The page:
Experimental drug shows promise for local boy with muscular dystrophy

Experimental drug shows promise for local boy with muscular dystrophy

PITTSBURGH — Billy Ellsworth was just 4 when he was diagnosed with Duchenne, the most severe form of muscular dystrophy.

"When we got the diagnosis, it changed our world," said his mother Terri Ellsworth.

His family knows it’s a race against the clock.

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Duchenne will eventually rob him of his ability to walk and use his upper body.

Most people who have it die by their 30s.

But now for the first time, there is an amazing possibility.

"Super excited, couldn't believe it. It's here," said Ellsworth.

Doctors said an experimental drug is making Billy’s muscles stronger and even letting him do things that he could not do before.

He can walk farther and jump higher.  He even opened a can of pop, something he didn’t have the strength to do prior to taking the drug.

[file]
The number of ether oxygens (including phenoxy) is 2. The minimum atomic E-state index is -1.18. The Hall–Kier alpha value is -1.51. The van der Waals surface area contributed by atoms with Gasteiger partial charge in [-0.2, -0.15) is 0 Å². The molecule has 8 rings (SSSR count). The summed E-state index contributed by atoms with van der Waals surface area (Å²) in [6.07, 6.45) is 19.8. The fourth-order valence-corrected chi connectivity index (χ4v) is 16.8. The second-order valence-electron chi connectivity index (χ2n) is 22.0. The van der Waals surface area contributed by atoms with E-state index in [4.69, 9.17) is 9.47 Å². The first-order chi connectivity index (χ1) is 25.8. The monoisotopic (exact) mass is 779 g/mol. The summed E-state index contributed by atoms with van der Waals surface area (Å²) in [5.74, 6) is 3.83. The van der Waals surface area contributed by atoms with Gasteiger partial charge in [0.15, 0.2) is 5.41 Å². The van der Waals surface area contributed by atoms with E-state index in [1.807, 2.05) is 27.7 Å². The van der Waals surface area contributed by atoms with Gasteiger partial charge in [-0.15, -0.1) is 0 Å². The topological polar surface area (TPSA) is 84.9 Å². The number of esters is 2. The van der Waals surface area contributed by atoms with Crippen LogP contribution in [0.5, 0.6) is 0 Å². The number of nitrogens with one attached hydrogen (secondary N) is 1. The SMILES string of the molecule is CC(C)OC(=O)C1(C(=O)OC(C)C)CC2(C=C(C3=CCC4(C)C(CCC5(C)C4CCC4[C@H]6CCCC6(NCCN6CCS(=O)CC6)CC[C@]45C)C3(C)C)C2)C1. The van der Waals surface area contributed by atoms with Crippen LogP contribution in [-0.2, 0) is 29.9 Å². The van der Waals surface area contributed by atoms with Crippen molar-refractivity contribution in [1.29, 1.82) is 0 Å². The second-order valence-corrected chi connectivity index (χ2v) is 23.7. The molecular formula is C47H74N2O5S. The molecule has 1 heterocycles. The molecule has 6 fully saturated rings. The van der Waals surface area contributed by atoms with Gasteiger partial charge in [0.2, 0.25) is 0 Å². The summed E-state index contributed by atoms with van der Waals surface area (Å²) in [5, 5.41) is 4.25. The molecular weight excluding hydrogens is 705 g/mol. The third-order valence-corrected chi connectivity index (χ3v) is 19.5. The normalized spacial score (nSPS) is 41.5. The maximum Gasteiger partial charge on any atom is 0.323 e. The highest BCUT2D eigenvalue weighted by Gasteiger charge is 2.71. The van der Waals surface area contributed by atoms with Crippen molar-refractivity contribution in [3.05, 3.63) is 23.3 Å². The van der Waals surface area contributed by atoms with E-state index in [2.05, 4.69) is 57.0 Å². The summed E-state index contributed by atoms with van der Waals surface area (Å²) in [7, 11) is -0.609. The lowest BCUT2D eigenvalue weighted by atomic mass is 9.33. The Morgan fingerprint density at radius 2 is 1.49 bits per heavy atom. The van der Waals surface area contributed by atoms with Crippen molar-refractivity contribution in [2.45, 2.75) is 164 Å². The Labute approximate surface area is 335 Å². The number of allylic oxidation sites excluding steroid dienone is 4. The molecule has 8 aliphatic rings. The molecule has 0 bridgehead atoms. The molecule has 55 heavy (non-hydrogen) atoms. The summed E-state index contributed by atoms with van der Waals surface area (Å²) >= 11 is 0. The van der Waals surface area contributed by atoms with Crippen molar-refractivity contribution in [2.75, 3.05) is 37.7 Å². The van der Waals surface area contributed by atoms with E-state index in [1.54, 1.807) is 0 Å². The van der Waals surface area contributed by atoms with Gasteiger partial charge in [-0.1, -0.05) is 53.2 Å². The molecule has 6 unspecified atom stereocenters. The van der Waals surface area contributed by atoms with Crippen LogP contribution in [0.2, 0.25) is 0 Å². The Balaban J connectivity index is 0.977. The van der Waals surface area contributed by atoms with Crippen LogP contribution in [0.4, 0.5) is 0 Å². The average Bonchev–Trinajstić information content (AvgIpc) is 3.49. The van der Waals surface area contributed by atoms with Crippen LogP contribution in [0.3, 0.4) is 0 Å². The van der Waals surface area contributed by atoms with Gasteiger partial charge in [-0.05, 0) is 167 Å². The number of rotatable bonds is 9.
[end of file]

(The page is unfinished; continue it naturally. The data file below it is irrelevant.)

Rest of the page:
Billy said the drug is changing his life.

“I’d be in a wheelchair maybe, but at least I am getting the medicine,” he said. “That's a good thing.”

For the past year, Billy and 11 other boys with the same gene mutation of Duchenne have received the experimental drug Eteplirsen.

Billy gets that IV infusion every Wednesday at UPMC Children’s Hospital of Pittsburgh.

"We had nothing else, so yes, it's scary but did I ever have any doubts? No," said Billy’s mother.

She said the drug has no side effects.

“The results to this study are quite promising because this is the closest we've been in a very long time,” explained Dr. Hoda Abdel-Hamid, a pediatric neuromuscular neurologist at Children’s Hospital.

Researchers said the drug does two major things. It increases the distance boys can walk, and it also increased a key muscle-making protein, dystrophin.

“It helps to actually make the protein that's missing so it helps the muscles to recover and actually function,” said Abdel-Hamid.

It’s not a cure but Billy’s mother says it shows promise.

“It's not hopeless anymore like it was 20 or 25 years ago," she said.

The trial is small. Just 12 boys nationwide are taking part.

However, parents and researchers said the results are convincing and they hope the FDA puts the drug on the fast track to get approved.